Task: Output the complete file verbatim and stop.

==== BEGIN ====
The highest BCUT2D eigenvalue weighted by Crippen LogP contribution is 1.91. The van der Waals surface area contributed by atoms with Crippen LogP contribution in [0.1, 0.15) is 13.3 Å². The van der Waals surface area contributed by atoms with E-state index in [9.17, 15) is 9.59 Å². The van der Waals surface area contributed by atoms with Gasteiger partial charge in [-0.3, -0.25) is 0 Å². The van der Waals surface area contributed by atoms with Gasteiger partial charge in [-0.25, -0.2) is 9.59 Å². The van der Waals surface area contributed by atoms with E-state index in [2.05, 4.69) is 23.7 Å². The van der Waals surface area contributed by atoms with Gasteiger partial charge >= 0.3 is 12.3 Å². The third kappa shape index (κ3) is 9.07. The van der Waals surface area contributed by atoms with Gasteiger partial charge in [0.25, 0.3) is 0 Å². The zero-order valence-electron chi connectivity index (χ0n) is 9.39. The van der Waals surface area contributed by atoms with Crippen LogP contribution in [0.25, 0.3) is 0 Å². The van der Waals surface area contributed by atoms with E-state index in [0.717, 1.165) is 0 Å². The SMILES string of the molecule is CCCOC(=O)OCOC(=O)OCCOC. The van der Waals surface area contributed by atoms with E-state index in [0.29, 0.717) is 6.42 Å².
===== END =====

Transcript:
The highest BCUT2D eigenvalue weighted by Crippen LogP contribution is 1.91. The van der Waals surface area contributed by atoms with Crippen LogP contribution in [0.1, 0.15) is 13.3 Å². The van der Waals surface area contributed by atoms with E-state index in [9.17, 15) is 9.59 Å². The van der Waals surface area contributed by atoms with Gasteiger partial charge in [-0.3, -0.25) is 0 Å². The van der Waals surface area contributed by atoms with Gasteiger partial charge in [-0.25, -0.2) is 9.59 Å². The van der Waals surface area contributed by atoms with E-state index in [2.05, 4.69) is 23.7 Å². The van der Waals surface area contributed by atoms with Gasteiger partial charge >= 0.3 is 12.3 Å². The third kappa shape index (κ3) is 9.07. The van der Waals surface area contributed by atoms with Gasteiger partial charge in [0.25, 0.3) is 0 Å². The zero-order valence-electron chi connectivity index (χ0n) is 9.39. The van der Waals surface area contributed by atoms with Crippen LogP contribution in [0.25, 0.3) is 0 Å². The van der Waals surface area contributed by atoms with E-state index in [0.717, 1.165) is 0 Å². The SMILES string of the molecule is CCCOC(=O)OCOC(=O)OCCOC. The van der Waals surface area contributed by atoms with E-state index in [0.29, 0.717) is 6.42 Å².